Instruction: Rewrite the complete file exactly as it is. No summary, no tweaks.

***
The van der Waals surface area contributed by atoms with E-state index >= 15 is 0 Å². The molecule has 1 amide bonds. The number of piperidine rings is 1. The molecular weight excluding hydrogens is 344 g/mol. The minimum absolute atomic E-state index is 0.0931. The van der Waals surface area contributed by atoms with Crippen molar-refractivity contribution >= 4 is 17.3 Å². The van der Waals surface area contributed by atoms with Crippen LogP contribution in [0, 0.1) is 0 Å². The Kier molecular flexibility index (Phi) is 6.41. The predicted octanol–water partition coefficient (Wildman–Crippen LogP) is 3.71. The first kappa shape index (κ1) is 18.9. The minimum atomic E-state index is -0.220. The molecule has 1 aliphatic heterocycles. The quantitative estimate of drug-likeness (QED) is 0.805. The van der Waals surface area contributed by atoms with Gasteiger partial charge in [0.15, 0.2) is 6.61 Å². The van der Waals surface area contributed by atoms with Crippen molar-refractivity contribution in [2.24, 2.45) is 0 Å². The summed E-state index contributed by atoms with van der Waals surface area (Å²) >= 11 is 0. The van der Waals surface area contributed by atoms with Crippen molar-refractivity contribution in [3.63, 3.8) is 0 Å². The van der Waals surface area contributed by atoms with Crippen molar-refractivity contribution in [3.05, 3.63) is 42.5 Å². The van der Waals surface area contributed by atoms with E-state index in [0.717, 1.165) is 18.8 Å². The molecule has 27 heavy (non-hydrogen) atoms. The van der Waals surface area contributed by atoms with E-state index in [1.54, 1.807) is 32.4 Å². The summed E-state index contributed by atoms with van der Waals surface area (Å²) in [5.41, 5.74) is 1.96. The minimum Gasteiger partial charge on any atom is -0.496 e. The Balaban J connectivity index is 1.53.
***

The van der Waals surface area contributed by atoms with E-state index >= 15 is 0 Å². The molecule has 1 amide bonds. The number of piperidine rings is 1. The molecular weight excluding hydrogens is 344 g/mol. The minimum absolute atomic E-state index is 0.0931. The van der Waals surface area contributed by atoms with Crippen molar-refractivity contribution >= 4 is 17.3 Å². The van der Waals surface area contributed by atoms with Crippen LogP contribution in [0, 0.1) is 0 Å². The Kier molecular flexibility index (Phi) is 6.41. The predicted octanol–water partition coefficient (Wildman–Crippen LogP) is 3.71. The first kappa shape index (κ1) is 18.9. The minimum atomic E-state index is -0.220. The molecule has 1 aliphatic heterocycles. The quantitative estimate of drug-likeness (QED) is 0.805. The van der Waals surface area contributed by atoms with Gasteiger partial charge in [0.15, 0.2) is 6.61 Å². The van der Waals surface area contributed by atoms with Crippen molar-refractivity contribution in [2.24, 2.45) is 0 Å². The summed E-state index contributed by atoms with van der Waals surface area (Å²) >= 11 is 0. The van der Waals surface area contributed by atoms with Crippen molar-refractivity contribution in [3.63, 3.8) is 0 Å². The van der Waals surface area contributed by atoms with Crippen molar-refractivity contribution in [3.05, 3.63) is 42.5 Å². The van der Waals surface area contributed by atoms with E-state index in [0.717, 1.165) is 18.8 Å². The molecule has 27 heavy (non-hydrogen) atoms. The van der Waals surface area contributed by atoms with E-state index in [1.54, 1.807) is 32.4 Å². The summed E-state index contributed by atoms with van der Waals surface area (Å²) in [5.41, 5.74) is 1.96. The minimum Gasteiger partial charge on any atom is -0.496 e. The Balaban J connectivity index is 1.53.